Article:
VIEW FROM THE SIDE: HOW SEXUAL ASSAULT AFFECTS US ALL

A reflection, masculinity and the care of others.

VIEW FROM THE SIDE: HOW SEXUAL ASSAULT AFFECTS US ALL

A reflection, masculinity and the care of others.

What feels like a long time ago in a galaxy far, far away, I went travelling around South America with my then girlfriend, now wife. After nearly 4 months, our last stop before flying home was Rio De Janeiro and we spent our final few days of freedom making the most of one of the most crazy and beautiful cities on the planet. We stayed in a cool hostel near Copacabana, with Caipirinhas on tap and always someone passing through up for a party.
 
On our very last night before flying back, we went out for one final hurrah. Starting in the bar at the hostel with a rag tag collection of other travellers who we’d just met, all coming along to celebrate/commiserate with us as our journey came to an end. The proceedings were led by Zamma, an employee of the hostel, who plied us with cashasa and played raw Brazilian funk music at loud volume. Once we were well and truly soaked, we headed out into the night.
 
Now I’ve never been able to hold my drink much, so after we'd hit a few bars I was not in a good condition. With my head spinning and legs buckling, Zamma kindly took the situation in hand, taking me outside and getting in a cab with me to take me back to the hostel and make sure I was ok. Or at least this is what he wanted everyone to think.
 
From the departure lounge of the Santos Dumont airport you can see the whole of the city laid out before you and as we waited for our flight we looked out at Rio and tried to get our heads around what had happened the night before. Remembering the horrible feeling of Zamma bundling me out of the taxi and into a deserted hostel dorm. His hands all over me as I laid there completely immobile and defenceless. The feeling of utter horror as I woke up the next day. The look of distress on my girlfriend’s face as I explained to her what had happened. The feeling of anger and utter shame.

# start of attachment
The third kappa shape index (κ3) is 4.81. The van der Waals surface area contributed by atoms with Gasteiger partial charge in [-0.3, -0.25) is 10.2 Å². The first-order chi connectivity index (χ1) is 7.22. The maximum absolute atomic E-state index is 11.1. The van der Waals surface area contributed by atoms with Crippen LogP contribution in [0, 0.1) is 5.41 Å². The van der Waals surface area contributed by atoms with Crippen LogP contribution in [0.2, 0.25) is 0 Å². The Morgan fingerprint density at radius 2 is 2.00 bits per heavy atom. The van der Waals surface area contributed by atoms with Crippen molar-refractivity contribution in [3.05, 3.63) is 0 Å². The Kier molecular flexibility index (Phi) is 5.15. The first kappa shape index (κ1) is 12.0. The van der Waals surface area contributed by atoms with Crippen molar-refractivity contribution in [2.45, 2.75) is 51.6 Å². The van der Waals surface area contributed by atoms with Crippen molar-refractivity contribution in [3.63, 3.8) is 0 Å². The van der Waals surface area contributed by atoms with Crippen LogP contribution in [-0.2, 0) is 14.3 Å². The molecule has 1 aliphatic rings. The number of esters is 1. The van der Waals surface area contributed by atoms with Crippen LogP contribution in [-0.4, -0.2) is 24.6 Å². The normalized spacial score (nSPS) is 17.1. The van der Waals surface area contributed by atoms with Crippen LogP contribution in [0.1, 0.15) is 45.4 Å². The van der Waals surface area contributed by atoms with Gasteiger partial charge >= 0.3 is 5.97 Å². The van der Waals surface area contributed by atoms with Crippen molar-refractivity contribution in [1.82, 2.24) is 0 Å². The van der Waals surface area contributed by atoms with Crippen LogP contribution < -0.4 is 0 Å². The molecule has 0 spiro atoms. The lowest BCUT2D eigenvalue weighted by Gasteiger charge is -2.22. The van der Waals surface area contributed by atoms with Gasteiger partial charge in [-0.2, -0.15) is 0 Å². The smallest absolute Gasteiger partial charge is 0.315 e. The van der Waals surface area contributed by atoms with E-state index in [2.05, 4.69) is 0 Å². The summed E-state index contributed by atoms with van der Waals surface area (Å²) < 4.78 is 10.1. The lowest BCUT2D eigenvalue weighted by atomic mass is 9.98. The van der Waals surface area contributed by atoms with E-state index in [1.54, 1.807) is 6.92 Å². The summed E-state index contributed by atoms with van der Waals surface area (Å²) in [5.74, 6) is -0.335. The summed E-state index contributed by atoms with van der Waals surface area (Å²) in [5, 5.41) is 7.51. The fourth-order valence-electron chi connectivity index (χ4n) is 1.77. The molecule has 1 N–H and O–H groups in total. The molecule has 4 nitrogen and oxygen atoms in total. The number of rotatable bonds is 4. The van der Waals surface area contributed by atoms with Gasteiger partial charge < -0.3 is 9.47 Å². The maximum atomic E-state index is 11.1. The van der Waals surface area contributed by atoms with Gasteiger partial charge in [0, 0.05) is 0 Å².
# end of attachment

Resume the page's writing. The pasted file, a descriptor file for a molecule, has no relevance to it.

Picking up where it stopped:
Now this happened a long time ago, and believe me this is the last episode of my life that I want to bring up and share with the world. I’ve dealt with it in my own way and what happened no longer has any power over me. So why am I writing about it then? Well the reason is this; every day I hear another story about sexual abuse and harassment and it makes me sick. Whether it’s a friend being subjected to a horrific attack walking home at night, a lifetime of predatory sexual behaviour by a movie mogul being brought to light, or THE PRESIDENT OF THE FUCKING UNITED STATES bragging about groping women and then excusing it as mere “locker room talk”. And while there’s already a lot of debate going on out there in the cultural mincer that is the internet, I think more guys need to be honest and speak up about the culture that we facilitate. 
 
While I know only too well that sexual assault is not confined to men predating on women, I also know that what I experienced is a rare occurrence compared to the shit that my wife and  female friends have to put up with on a daily basis. Almost every girl I know has experienced it, from persistent unwanted sexual attention, groping in a club, belittlement in the workplace, all the way up to horrific sexual attacks. From the wandering hands of a supposed friend to being followed and attacked walking home at night. When the simple act of walking down the street can’t be performed without some form of sexual harassment, then we have some big problems.